Research at CISS is predicated on the belief that while war is not the only threat to international security, armed conflict remains a critical and enduring challenge. Our Geosecurity area analyses political violence alongside the resources, institutions, development assistance, technological transformations, and other driving factors that might build peace or trigger armed conflict in regions that directly or indirectly impinge on Australian security interests.

For example, how does defense policy adapt to the complex interplay between trade and national security in the Asia-Pacific? How does the rise of China and India – as well as an “Asia pivot” by the United States – actually impact regional alliances, institutions, and the balance of power? Can the growing demand for energy and resources in Asia be accommodated peacefully? And what are the prospects for nuclear non-proliferation within this fluid environment? States remain the most powerful actors in international security, but they are not alone and facing new competitors on the global stage. Are attempts by states to combat non-state threats like terrorism, crime, and piracy effective or do some policies incite more violence? When does humanitarian intervention and international aid help states at risk and – seeing the Middle East and Africa as integral to the Indo-Pacific region – when might external influence inadvertently impede the development of strong domestic institutions? These are the type of questions that the Geosecurity program at CISS answers through critical, historical, and political analysis.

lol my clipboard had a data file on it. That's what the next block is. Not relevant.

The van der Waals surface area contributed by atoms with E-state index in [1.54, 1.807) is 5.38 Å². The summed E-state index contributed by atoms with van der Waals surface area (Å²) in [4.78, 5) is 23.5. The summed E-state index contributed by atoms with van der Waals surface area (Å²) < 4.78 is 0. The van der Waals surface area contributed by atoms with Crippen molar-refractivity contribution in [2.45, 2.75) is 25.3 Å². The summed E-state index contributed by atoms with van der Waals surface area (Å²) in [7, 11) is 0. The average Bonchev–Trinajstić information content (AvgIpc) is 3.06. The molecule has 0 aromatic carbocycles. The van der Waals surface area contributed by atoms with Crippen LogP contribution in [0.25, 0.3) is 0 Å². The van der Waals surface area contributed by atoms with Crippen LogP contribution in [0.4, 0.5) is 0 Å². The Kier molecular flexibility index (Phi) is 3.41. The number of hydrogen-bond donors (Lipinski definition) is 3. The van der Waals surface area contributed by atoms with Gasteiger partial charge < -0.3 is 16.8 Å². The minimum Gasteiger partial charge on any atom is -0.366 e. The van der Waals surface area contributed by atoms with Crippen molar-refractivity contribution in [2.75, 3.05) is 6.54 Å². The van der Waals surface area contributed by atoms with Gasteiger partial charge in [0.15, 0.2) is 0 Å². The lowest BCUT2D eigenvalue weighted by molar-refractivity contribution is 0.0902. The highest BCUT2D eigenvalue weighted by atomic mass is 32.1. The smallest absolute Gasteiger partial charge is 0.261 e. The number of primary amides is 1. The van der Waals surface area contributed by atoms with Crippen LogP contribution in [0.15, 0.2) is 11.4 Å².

Vehicle with a large gun atop it

Photo taken by Sarah Phillips

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